Pyspark API is determined by borrowing the best from both Pandas and Tidyverse.
As you can see here, this Pyspark operation shares similarities with both Pandas and Tidyverse.
SQL is declarative as always, showing up with its signature “select columns from table where row criteria”.
Derive aggregate statistics by groupsCreating summary statistics such as count, sum and average are essential to data exploration and feature engineering.
When categorical variables are available, it is also very common to group summary statistics by certain categorical variables.
Question: How many sepal length records does each Iris species have in this data and what is their average sepal length ?# SQLselect Species, count(Sepal_Length) as Sepal_Length_Count, avg(Sepal_Length) as Sepal_Length_mean from Iris group by Species;# Pandasaggregated=Iris.
columns = [‘_’.
rstrip(‘_’) for tup in temp1.
values]# TidyverseIris %>% group_by(Species) %>% summarize(Sepal_Length_mean=mean(Sepal_Length), Count=n())# Pysparkfrom pyspark.
sql import functions as FIris.
alias(‘sepal_length_count’))This example is a good one to tell why the I get confused by the four languages.
There are four slightly different ways to write “group by”: use group by in SQL, use groupby in Pandas, use group_by in Tidyverse and use groupBy in Pyspark (In Pyspark, both groupBy and groupby work, as groupby is an alias for groupBy in Pyspark.
groupBylooks more authentic as it is used more often in official document).
In terms of aggregation, Python is very different here.
One, it uses a dictionary to specify aggregation operations.
Two, it by default uses the group by variable as index, and you may have to deal with multiindex.
Join tables to put features togetherOne hallmark of big data work is integrating multiple data sources into one source for machine learning and modeling, therefore join operation is the must-have one.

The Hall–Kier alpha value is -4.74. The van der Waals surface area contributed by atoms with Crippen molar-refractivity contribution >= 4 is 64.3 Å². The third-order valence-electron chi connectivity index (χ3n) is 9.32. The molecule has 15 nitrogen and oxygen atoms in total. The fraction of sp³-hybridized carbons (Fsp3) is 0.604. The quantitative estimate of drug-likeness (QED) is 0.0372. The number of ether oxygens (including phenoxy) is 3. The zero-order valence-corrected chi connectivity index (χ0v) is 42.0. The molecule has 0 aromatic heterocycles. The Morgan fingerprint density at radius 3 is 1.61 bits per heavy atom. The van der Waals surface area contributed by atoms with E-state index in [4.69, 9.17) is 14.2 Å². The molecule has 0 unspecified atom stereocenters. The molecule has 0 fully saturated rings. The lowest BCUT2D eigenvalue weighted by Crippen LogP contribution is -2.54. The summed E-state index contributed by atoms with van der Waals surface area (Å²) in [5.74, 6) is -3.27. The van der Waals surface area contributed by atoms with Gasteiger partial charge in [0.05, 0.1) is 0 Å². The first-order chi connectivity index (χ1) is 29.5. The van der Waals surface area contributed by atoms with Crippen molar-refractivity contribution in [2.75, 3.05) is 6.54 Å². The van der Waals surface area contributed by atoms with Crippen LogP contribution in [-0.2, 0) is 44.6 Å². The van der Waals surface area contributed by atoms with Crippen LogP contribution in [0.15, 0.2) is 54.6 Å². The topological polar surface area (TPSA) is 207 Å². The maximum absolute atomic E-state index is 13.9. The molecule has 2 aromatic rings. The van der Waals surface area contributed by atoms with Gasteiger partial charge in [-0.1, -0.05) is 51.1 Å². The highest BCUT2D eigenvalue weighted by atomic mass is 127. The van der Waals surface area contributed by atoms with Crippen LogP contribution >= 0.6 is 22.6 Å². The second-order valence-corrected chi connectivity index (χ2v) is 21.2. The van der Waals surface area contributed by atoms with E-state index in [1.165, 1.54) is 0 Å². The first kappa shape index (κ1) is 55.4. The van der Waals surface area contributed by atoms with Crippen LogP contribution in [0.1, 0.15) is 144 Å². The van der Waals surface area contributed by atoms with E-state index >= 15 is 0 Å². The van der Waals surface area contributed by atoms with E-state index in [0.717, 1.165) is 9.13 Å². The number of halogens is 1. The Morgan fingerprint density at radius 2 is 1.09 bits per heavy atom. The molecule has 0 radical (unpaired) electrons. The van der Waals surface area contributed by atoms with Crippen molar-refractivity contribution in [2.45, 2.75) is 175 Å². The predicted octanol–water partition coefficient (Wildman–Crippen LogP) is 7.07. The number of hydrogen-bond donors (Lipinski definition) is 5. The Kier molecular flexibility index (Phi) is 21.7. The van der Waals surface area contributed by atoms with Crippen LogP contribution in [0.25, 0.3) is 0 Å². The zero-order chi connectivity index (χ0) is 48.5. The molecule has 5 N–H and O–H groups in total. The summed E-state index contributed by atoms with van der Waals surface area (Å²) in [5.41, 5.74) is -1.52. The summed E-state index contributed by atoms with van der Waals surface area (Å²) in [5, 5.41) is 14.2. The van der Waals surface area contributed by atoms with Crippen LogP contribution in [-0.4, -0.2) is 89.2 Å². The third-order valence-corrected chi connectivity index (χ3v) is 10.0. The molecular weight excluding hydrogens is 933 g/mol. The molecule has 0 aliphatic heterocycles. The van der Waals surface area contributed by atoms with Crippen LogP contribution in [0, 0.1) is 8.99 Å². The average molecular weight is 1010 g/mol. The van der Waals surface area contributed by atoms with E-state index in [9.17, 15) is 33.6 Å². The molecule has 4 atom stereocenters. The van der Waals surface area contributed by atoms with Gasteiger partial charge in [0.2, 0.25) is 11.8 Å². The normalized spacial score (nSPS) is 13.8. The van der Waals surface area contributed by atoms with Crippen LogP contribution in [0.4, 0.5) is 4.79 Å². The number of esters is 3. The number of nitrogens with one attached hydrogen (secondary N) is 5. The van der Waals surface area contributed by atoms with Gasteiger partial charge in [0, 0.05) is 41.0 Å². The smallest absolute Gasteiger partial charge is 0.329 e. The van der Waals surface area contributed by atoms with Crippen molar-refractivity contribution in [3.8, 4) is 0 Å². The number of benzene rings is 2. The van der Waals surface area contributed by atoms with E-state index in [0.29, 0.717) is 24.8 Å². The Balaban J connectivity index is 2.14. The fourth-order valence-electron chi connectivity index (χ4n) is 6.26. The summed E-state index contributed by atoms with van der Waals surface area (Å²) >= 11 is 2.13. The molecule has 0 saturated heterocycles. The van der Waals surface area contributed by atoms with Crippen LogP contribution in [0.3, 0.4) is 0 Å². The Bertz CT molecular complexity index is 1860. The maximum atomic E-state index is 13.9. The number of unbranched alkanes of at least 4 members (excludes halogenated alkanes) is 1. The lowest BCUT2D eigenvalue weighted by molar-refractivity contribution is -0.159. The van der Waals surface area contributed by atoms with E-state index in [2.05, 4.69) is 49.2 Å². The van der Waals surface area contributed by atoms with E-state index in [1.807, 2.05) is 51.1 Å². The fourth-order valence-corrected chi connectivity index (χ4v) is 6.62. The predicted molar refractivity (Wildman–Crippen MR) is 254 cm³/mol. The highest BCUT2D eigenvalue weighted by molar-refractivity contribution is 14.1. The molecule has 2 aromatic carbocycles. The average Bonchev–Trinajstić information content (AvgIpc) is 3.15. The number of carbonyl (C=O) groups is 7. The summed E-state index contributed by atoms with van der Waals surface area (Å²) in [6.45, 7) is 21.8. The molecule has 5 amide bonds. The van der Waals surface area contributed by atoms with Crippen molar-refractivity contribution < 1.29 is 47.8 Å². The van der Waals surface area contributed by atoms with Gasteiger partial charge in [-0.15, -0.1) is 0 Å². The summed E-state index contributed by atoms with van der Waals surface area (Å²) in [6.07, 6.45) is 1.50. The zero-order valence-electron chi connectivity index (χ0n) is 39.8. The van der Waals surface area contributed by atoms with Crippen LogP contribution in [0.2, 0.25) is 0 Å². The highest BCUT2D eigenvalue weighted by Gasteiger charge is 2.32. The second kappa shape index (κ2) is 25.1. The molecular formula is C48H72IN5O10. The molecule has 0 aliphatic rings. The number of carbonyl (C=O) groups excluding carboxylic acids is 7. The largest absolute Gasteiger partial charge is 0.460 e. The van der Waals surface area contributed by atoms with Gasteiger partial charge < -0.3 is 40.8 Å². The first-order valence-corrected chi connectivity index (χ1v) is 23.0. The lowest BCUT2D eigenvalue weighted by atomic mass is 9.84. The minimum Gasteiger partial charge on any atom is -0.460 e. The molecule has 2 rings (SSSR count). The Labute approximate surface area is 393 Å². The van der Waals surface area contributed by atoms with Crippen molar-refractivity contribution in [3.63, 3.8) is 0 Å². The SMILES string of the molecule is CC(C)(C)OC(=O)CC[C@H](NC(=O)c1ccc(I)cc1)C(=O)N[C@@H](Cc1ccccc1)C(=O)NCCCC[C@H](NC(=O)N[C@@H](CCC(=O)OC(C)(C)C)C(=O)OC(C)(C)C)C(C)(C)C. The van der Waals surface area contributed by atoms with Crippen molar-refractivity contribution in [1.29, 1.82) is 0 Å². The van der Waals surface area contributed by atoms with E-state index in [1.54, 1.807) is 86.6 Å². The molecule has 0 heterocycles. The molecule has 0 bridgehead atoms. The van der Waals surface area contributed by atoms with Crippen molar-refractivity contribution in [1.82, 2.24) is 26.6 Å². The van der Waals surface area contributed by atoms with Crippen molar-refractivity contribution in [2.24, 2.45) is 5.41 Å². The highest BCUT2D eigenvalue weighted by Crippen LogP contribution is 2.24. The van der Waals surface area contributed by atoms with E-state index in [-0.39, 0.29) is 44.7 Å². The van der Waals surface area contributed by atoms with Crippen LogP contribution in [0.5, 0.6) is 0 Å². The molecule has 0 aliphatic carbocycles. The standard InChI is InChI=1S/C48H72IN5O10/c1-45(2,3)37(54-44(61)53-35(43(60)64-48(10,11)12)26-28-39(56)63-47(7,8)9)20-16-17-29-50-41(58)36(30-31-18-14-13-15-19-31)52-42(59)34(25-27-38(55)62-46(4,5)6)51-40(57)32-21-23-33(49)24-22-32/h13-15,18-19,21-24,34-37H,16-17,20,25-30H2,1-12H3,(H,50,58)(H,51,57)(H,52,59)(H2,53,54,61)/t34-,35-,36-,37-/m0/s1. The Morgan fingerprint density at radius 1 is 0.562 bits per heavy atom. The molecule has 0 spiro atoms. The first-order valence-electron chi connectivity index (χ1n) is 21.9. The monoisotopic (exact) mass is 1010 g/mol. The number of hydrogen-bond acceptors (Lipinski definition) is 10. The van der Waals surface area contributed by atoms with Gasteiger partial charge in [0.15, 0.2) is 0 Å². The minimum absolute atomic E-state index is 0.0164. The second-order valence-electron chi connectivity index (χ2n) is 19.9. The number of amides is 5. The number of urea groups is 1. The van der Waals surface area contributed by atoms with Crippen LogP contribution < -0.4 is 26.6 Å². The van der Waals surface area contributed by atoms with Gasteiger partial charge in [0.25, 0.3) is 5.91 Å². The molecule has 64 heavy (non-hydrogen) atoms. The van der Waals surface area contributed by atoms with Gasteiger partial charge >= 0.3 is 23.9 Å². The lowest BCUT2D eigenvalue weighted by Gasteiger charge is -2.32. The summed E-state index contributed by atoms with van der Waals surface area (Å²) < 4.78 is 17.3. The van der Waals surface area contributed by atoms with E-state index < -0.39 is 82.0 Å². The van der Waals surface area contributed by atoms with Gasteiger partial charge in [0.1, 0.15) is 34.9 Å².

There is a list of joins available: left join, inner join, outer join, anti left join and others.
Left join is used in the following example.
Question: given a table Iris_preference that has my preference on each species, can you join this preference table with the original table for later preference analysis?# SQLselect a.
* from Iris a left join Iris_preference b on a.
merge(Iris, Iris_preference, how=’left’, on=’Species’)# Tidyverseleft_join(Iris, Iris_preference, by=”Species”)# PysparkIris.
join(Iris_preference,[‘Species’],”left_outer”)It is really amazing that we have many ways to express the same intention, in programming languages and in natural languages.
Cheat Sheets for Data WranglingLanguage abundance is a blessing and curse.
It may not be a bad idea for the community to standardize the APIs for the common data operations cross the languages in the future, which could eliminate frictions and increase portability.
As of now, I survey the filter, aggregate and join operations in Pandas, Tidyverse, Pyspark and SQL to highlight the syntax nuances we deal with most often on a daily basis.
The side by side comparisons above can not only serve as a cheat sheet to remind me the language differences but also help me with my transitions among these tools.
I have a more concise version of this cheat sheet at my git repository here.
Additionally, you may find other language specific cheat sheets helpful, they are from Pandas.
org, R Studio and DataCamp.
Data Wrangling with Pandas: linkData Wrangling with dplyr and tidyr: linkPython for Data Science Pyspark: linkIf you want to add extra pairs of data operations into my cheat sheet, let’s connect!.. More details